No sermon tells us to define a list of values for others. We should practice what we preach and leave it to those interested to follow.
It has become a fashion for almost every company to define its ‘core values’, with a lot of pomp and show on its launch—as if, the growth of the Company depended on it. But unfortunately, our heavenly egos, biases and hypocrisies start puncturing this balloon to a wall hanging.
Any culture, said or unsaid, in any organisation be it family, society or business conglomerates, percolates down from the single source sitting at the top of every pyramid. If I tell my subordinates to maintain integrity, their memory will immediately recollect my earlier hypocrisies. How can they be honest if the reports, facilities, authorities, taxes and speeches used by me have been known to contain manipulations? How can I tell them to be prompt if my table is clogged with pending decisions?
No sermon tells us to define a list of values for others. Let me practise it first, others can pick it up and feel free to follow it genuinely. The black sheep get automatically cornered. Gandhiji preached a lot of values, but he always practised what he preached. Thus, he developed such a tremendous morality that even violent riots would stop to make him withdraw his fasting.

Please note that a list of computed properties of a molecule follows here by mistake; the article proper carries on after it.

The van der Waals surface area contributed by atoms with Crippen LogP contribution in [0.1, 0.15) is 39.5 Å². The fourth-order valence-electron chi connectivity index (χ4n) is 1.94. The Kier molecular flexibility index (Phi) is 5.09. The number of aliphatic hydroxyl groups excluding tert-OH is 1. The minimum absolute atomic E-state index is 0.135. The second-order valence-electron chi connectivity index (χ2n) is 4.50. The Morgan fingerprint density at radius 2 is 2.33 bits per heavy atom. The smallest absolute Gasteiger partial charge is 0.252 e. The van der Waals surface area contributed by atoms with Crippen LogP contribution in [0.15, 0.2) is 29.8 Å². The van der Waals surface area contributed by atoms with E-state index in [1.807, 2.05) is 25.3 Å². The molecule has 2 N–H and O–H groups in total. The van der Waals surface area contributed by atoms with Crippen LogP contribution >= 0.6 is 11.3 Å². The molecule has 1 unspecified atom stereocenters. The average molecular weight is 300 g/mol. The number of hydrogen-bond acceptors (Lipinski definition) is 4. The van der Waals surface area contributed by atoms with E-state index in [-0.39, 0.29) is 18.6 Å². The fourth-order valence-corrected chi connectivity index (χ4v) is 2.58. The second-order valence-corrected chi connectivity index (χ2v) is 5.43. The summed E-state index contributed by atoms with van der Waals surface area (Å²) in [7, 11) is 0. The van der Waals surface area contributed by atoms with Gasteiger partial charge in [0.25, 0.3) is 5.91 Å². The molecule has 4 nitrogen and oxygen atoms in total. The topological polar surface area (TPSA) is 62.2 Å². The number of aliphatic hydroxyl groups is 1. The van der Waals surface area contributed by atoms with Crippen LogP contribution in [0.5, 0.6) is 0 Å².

In a manufacturing plant, the HR head was a regular drinker. He used to throw off-site evening parties and conduct meetings wherein alcohol was served. He used to manage and influence the union leaders by offering them alcohol. Empty alcohol bottles within the factory premises became a common sight for the sweepers and cleaners. Instances of accidents, sicknesses, poor-productivity, and alcoholism-linked personal, social and financial abuse at work and also at the homes of the employees became common.
However, when another HR head, who was a teetotaler, joined the establishment, he was able to gradually eliminate this menace through his own convictions and countermeasures. People, in general, were in appreciation of this de-addiction drive.
The biggest abuse of ‘core values’ is evident while dealing with the cases of important individuals or favorites. In such cases, the tough questions are always avoided while the easy ones and personal prejudices are mostly entertained.
It is true that a business organisations aim to generate wealth. So, one should not expect them to indulge in ‘moral policing’. But from my personal experiences, I can be sure of one thing— ‘Values’ do enrich our personal, social and corporate lives. Of course, a lot of patience is needed!
(The author is Plant HR Head, Hero MotoCorp. The views expressed in this article are those of the author in his personal capacity.)